Personally, I congratulate my Bishop who has understandably complied with government authorities and been reasonable (and compassionate) in his requests. This illness may have a far more profound and long lasting recovery.

    I wonder how many parishes will survive … financially …. spiritually? I pray that her Priests survive … financially … spiritually.

    1. I realize what’s open shut and in between is all over the map, but where i am (Massachusetts), malls are shut, and grocery stores over a certain small shop size have limit to 40% capacity and queuing outside with distancing is the norm. There are not a lot of people inside the markets at a given time, narrow aisles where people cannot pass except closely are designated one-way, et cet.

      The problem areas tend to be foot trails in large suburban woodland parks that have been permitted to remain open because there’s no feasible way to close them as they aren’t gated or fenced in.

      1. Centuries of exalting the priesthood conferred by Holy Orders and diminishing the priesthood conferred by Baptism certainly haven’t helped.

    2. I can sympathize with you. Our parish is really doing it’s best to survive. But we are feeling the financial drain already after almost 5 weeks now.

  3. Wise reflections – a few thoughts:
    – the service station model of church is alive and well despite VII
    – atonement theology run wild
    – clericalism
    – evangelical individualism
    – if you have touched the Fr. Z nerve, then you know you are heading in the most appropriate direction

    Amazed at how many clergy appear lost when they can not do sacraments – not only community but service appears to be missing from their self-concept

    Only reinforces the *bad* theology that sees the church as the gateway to heaven because *reaching heaven* is what it is all about……forget any idea of building up the kingdom of God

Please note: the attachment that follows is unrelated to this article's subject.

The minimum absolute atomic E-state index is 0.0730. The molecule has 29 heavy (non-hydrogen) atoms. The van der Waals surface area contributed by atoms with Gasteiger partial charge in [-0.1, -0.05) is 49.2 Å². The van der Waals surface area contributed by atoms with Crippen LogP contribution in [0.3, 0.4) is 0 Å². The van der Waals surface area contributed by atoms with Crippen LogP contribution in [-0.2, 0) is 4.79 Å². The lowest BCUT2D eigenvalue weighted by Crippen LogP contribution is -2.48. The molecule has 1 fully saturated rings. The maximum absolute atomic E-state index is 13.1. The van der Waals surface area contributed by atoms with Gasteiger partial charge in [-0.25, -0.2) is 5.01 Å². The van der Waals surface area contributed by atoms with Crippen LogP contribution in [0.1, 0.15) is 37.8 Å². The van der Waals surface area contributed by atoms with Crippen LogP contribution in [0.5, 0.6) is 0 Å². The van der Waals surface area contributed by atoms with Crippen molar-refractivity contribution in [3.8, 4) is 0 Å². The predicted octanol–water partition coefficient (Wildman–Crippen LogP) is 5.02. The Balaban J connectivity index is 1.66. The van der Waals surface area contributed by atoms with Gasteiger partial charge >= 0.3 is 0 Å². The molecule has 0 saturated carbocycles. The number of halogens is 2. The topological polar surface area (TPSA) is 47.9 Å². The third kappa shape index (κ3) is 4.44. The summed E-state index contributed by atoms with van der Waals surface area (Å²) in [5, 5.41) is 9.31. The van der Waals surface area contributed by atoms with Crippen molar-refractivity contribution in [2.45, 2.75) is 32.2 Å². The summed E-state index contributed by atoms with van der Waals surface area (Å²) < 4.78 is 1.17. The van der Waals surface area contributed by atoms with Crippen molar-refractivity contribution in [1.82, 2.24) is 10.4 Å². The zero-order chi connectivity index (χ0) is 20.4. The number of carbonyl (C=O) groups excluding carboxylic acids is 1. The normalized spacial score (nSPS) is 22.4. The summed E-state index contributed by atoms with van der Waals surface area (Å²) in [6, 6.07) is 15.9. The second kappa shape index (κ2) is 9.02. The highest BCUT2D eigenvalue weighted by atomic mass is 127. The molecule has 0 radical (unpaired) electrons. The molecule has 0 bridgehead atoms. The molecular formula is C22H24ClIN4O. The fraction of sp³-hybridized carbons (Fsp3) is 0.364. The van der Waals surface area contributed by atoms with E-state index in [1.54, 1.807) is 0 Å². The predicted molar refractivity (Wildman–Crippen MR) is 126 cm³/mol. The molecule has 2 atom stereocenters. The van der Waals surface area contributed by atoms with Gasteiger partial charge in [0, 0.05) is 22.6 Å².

1. With any clarity on what sort of time-place heaven is, a Christian ought to say that reaching heaven *is* what it is all about.

      What is the kingdom of God but Christ himself? And what is heaven but the place where the ascended flesh of Christ & assumed flesh of Mary reside?

      1. The Kingdom of God is the time, not a place, when all persons recognize God as the Lord of the Universe, and who live together as brothers and sisters in peace. “on Earth as it is in Heaven”!

  4. [Canon 1000 §2] states, for grave reason, to use an instrument for the actual anointing. The canon, however, says nothing explicitly about what to do in case of pandemic.

    This is ridiculous. A child could point out that, in any plain reading of that canon, the risk of infection entailed by the virus causing a pandemic is a grave reason. And you’re the one criticising rubricism and legalism?

    With respect, this whole article is a theological mess, mistakenly over-emphasising the communal nature of sacraments whilst simultaneously drawing lazy caricatures of ‘the other side’.

    1. Because you want a private experience of the Sacraments? If there is a theological mess to tend to it is that belief.

      1. Confession and anointing of the sick/viaticum are almost always received as indivudals so I’m not sure what you’re arguing against. Yes, I should usually want those available indivually. Do you usually invite your friends into the confessional?